With the acquisitions of Emulex and Broadcom, Avago Technologies is clearly shifting more of its focus from the less appealing optical components space to the very attractive storage business. Not only does the market size of the latter substantially dwarf that of the former, the storage companies went from way too many players in the 1990s, to an ample state of consolidation – with both hardware drive producers, Seagate and Western Digital, currently dominating in terms of revenue. While this state of affairs may be threatened with media’s changeover to solid-state drives, at least the optic componentry firms had a prominent business model that was well established last decade that they could have adopted.
There cannot be a lot of optimism that the ridiculous lack of rationalization in optics will change anytime soon. With capital being provided by large end-users for newcomers, there can only be so much consolidation.
As we have noted in a previous blog article, the bubble that occurred toward the end of the last millennium resulted in money being thrown at anybody that could spell “fiber optics,” and entities from one end of the food chain to the other were able to survive indefinitely. However, it seemed that IT solutions were also affected in a similar way and so perhaps it was not much of an excuse.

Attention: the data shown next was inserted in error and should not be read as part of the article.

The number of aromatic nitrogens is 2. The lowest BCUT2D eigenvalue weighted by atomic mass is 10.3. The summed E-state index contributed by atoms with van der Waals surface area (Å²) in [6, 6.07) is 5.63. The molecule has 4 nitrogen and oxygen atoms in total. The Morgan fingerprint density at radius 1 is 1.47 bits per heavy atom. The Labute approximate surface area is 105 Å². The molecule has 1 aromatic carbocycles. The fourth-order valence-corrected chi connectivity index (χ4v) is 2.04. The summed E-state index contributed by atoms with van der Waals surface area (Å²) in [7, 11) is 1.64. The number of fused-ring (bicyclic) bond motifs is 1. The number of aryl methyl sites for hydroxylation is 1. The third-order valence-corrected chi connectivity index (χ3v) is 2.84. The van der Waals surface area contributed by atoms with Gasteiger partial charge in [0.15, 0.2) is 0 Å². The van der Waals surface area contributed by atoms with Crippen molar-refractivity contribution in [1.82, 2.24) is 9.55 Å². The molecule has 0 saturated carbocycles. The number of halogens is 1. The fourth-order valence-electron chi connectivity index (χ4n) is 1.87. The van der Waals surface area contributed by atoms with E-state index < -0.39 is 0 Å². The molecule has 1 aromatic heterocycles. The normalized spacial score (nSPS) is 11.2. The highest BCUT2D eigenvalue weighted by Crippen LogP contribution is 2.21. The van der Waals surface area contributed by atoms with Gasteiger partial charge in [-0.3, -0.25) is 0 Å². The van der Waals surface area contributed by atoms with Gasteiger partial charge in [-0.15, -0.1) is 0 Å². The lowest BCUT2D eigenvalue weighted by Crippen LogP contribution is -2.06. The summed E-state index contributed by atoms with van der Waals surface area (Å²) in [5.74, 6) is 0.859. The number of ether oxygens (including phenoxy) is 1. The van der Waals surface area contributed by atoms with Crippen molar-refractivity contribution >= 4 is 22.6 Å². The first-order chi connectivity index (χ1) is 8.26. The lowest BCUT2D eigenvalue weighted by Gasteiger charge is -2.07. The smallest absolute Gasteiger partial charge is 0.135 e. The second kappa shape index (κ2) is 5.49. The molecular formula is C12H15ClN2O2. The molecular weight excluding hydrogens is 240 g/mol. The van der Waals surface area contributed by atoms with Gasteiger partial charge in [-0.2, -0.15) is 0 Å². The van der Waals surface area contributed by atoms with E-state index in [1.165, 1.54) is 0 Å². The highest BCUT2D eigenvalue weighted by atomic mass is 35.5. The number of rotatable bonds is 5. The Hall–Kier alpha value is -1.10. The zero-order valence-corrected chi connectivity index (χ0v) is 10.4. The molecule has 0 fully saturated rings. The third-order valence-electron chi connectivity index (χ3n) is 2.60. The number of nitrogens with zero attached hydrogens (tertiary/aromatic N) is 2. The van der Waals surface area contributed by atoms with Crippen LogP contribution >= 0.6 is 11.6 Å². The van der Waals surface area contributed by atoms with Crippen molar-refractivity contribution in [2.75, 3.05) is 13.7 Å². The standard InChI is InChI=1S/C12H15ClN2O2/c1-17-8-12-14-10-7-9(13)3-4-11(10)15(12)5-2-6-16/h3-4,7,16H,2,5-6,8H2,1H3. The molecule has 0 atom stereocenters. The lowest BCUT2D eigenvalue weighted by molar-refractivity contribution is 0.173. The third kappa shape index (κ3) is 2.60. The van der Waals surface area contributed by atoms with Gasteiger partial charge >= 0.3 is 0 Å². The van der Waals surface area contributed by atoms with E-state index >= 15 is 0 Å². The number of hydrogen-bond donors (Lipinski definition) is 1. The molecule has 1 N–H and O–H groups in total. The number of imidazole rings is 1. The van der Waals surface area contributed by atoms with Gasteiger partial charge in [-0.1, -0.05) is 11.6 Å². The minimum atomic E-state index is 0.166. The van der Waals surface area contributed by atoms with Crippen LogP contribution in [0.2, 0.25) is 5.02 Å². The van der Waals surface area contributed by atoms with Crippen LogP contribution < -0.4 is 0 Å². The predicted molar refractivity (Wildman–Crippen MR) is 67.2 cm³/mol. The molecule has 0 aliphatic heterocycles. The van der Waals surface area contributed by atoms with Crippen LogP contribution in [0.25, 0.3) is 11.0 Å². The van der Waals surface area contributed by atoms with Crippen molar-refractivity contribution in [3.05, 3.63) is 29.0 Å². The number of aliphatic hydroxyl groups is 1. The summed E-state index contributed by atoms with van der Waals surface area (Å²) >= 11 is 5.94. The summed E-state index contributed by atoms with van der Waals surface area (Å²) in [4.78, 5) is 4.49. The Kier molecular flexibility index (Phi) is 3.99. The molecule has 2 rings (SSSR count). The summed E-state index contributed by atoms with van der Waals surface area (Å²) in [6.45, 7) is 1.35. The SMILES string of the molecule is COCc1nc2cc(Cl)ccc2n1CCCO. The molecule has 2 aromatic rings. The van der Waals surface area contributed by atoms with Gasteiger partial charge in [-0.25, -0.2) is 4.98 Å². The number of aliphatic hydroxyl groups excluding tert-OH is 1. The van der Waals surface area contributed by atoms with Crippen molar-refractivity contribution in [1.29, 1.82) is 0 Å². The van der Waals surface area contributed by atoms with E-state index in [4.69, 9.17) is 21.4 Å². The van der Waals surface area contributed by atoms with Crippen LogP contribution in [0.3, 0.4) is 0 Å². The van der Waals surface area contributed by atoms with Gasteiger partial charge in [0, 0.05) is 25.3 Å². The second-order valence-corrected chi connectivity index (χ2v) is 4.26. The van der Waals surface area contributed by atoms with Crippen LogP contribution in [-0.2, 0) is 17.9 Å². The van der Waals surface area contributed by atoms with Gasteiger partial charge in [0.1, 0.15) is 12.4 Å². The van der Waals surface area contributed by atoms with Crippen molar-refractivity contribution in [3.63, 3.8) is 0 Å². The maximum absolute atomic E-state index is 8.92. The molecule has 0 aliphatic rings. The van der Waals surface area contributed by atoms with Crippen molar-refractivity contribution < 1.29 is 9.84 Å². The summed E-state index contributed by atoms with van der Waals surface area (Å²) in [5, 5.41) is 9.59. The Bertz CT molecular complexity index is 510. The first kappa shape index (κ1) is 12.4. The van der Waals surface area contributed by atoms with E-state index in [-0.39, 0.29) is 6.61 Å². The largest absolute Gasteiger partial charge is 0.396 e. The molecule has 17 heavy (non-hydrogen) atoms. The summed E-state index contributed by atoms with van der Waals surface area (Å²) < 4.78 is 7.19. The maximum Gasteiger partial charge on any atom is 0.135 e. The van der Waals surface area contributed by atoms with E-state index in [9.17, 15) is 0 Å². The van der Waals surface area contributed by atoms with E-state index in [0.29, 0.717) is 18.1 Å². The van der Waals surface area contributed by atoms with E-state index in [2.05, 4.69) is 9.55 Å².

Avago’s move toward greater diversification and outright bigger size may weaken Finisar’s competitive position. It could be argued that the large optical firm needs to expand beyond optics into other technology areas.
Conversely, with the expectation that Finisar will make further pickups of optical entities, an even more domineering firm totally targeting the space could make the most sense. Also, there have been signs that other big established optical component companies are retrenching.
As a result, Finisar may be in a position to help stabilize its gross margins as the primary world vendor of a full range of optical devices. Still, whether it can by itself prevent the potential destruction of the optical ecosystem remains to be seen.
Such a focused strategy will allow Finisar to have more influence on keeping the number of form factor designs, such as in migrating to higher data rates, to a minimum resulting in lower development costs. It may also frequently place the supplier in a unique position to be able to differentiate on yields as well as on quality.
[written by Mark Lutkowitz]
(To read about Finisar related to 400GbE, please click here.)